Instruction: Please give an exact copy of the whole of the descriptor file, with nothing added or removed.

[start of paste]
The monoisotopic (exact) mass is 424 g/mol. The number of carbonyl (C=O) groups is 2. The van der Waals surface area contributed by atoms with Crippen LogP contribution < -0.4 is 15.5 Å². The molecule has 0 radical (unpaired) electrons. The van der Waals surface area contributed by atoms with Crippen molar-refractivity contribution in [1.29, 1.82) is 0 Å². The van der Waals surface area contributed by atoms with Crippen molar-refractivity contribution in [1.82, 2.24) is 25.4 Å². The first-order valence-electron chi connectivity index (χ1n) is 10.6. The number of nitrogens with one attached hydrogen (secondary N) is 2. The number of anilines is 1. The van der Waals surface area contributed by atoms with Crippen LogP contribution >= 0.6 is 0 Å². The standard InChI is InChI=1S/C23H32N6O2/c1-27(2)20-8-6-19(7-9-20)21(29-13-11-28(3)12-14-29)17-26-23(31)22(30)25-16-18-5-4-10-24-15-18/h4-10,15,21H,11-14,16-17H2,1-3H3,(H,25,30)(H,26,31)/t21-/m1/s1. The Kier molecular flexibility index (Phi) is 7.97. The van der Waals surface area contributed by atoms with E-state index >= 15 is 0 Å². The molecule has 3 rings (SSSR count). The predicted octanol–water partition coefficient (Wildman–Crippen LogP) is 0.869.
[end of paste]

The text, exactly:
The monoisotopic (exact) mass is 424 g/mol. The number of carbonyl (C=O) groups is 2. The van der Waals surface area contributed by atoms with Crippen LogP contribution < -0.4 is 15.5 Å². The molecule has 0 radical (unpaired) electrons. The van der Waals surface area contributed by atoms with Crippen molar-refractivity contribution in [1.29, 1.82) is 0 Å². The van der Waals surface area contributed by atoms with Crippen molar-refractivity contribution in [1.82, 2.24) is 25.4 Å². The first-order valence-electron chi connectivity index (χ1n) is 10.6. The number of nitrogens with one attached hydrogen (secondary N) is 2. The number of anilines is 1. The van der Waals surface area contributed by atoms with Crippen LogP contribution >= 0.6 is 0 Å². The standard InChI is InChI=1S/C23H32N6O2/c1-27(2)20-8-6-19(7-9-20)21(29-13-11-28(3)12-14-29)17-26-23(31)22(30)25-16-18-5-4-10-24-15-18/h4-10,15,21H,11-14,16-17H2,1-3H3,(H,25,30)(H,26,31)/t21-/m1/s1. The Kier molecular flexibility index (Phi) is 7.97. The van der Waals surface area contributed by atoms with E-state index >= 15 is 0 Å². The molecule has 3 rings (SSSR count). The predicted octanol–water partition coefficient (Wildman–Crippen LogP) is 0.869.